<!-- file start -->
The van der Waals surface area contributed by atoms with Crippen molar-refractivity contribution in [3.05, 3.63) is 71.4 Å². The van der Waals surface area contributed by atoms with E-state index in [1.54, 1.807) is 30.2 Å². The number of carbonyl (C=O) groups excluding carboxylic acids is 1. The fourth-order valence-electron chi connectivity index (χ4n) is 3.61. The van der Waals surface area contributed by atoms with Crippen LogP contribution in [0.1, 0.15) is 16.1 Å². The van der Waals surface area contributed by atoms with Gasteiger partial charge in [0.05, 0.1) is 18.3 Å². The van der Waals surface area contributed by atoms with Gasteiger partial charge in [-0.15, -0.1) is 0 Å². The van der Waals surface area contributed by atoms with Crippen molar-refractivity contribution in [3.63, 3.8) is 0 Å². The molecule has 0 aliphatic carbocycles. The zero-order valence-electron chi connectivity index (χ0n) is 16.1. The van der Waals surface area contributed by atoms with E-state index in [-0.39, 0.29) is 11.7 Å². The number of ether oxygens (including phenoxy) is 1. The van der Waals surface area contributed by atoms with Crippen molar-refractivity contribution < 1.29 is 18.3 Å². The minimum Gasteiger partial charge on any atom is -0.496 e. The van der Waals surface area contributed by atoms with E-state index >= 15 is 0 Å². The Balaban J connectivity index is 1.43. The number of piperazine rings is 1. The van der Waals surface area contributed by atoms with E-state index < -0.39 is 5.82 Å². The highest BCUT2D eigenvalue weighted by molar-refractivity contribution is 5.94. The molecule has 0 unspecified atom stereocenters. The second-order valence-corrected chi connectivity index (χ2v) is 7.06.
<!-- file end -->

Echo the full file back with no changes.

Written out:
The van der Waals surface area contributed by atoms with Crippen molar-refractivity contribution in [3.05, 3.63) is 71.4 Å². The van der Waals surface area contributed by atoms with E-state index in [1.54, 1.807) is 30.2 Å². The number of carbonyl (C=O) groups excluding carboxylic acids is 1. The fourth-order valence-electron chi connectivity index (χ4n) is 3.61. The van der Waals surface area contributed by atoms with Crippen LogP contribution in [0.1, 0.15) is 16.1 Å². The van der Waals surface area contributed by atoms with Gasteiger partial charge in [0.05, 0.1) is 18.3 Å². The van der Waals surface area contributed by atoms with Gasteiger partial charge in [-0.15, -0.1) is 0 Å². The van der Waals surface area contributed by atoms with Crippen molar-refractivity contribution in [3.63, 3.8) is 0 Å². The molecule has 0 aliphatic carbocycles. The zero-order valence-electron chi connectivity index (χ0n) is 16.1. The van der Waals surface area contributed by atoms with E-state index in [-0.39, 0.29) is 11.7 Å². The number of ether oxygens (including phenoxy) is 1. The van der Waals surface area contributed by atoms with Crippen molar-refractivity contribution < 1.29 is 18.3 Å². The minimum Gasteiger partial charge on any atom is -0.496 e. The van der Waals surface area contributed by atoms with E-state index >= 15 is 0 Å². The Balaban J connectivity index is 1.43. The number of piperazine rings is 1. The van der Waals surface area contributed by atoms with E-state index < -0.39 is 5.82 Å². The highest BCUT2D eigenvalue weighted by molar-refractivity contribution is 5.94. The molecule has 0 unspecified atom stereocenters. The second-order valence-corrected chi connectivity index (χ2v) is 7.06.